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Anorak | Why Increasing Government Spending Won’t Work

Why Increasing Government Spending Won’t Work

by | 14th, July 2011

OK, yes, so we know the economy’s screwed. At the very best we’ve got high debt, low growth, high unemployment when what we’d really like is, in order, low, high, low.

So, the big question is, what should we do about this? You’re not surprised, of course, that the various answers to this come strictly along party political lines. Labour say that we should be spending lots more lovely government money because Labour’s support largely comes from those who receive lots of lovely government money. The Tories want to spend less of the taxpayers’ money because their support comes largely from those who have to pay the tax bills.

Not really all that enlightening. So, where does the truth lie?

The argument against spending lots more is that government in general just pisses it away. The argument in favour is based on the work of one JM Keynes who said that even if it is pissed away in a situation like ours it still does lots of good. This in turn depends upon something called “the multiplier”. No, don’t worry, this isn’t an economics seminar: just accept that if the multiplier is positive and large then the piss it away anyway idea works. If it’s small or zero then it doesn’t.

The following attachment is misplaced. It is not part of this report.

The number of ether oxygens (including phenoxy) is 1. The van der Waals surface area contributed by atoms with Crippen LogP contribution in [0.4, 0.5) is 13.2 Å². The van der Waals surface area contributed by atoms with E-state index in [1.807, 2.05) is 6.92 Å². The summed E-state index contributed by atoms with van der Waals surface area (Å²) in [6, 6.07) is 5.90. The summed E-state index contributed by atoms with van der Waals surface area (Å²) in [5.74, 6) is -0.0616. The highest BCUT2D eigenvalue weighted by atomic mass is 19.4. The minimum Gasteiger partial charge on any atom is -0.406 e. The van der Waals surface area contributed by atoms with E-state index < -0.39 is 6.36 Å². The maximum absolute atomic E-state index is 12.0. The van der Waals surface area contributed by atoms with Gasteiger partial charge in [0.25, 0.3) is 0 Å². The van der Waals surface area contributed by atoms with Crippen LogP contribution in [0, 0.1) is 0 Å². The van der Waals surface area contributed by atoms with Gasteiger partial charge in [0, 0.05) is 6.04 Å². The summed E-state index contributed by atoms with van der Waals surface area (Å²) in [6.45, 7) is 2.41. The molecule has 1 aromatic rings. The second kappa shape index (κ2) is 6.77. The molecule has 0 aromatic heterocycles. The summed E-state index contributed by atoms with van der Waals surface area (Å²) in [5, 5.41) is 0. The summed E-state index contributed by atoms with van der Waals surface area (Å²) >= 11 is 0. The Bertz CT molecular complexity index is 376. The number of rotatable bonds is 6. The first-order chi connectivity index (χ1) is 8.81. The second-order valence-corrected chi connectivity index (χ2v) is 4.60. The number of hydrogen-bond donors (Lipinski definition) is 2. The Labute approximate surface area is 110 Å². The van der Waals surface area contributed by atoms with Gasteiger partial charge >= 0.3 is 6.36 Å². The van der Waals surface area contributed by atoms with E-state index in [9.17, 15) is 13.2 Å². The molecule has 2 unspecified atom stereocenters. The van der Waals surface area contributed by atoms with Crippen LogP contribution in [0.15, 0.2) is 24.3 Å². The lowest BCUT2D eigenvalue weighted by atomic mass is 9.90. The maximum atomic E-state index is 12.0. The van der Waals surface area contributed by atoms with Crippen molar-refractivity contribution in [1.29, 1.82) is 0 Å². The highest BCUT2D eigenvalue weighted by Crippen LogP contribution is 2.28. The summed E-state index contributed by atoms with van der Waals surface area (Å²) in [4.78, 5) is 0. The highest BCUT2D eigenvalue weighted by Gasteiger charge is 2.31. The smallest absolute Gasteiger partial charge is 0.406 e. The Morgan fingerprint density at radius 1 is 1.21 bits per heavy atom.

So, what size is that multiplier?

the fiscal multiplier is relatively large in economies operating under predetermined exchange rate but zero in economies operating under flexible exchange rates; (iii) fiscal multipliers in open economies are lower than in closed economies and

Well, the UK is an open economy with flexible exchange rates. The multiplier is therefore low to zero. Pissing the money away doesn’t work.

No, this doesn’t make the Tories particularly right on this or any other matter (for a start, they’re not using this argument to reduce spending): but it does make Labour wrong on this one specific point.

Not that anyone will pay a blind bit of attention.



Posted: 14th, July 2011 | In: Money Comment (1) | Follow the Comments on our RSS feed: RSS 2.0 | TrackBack | Permalink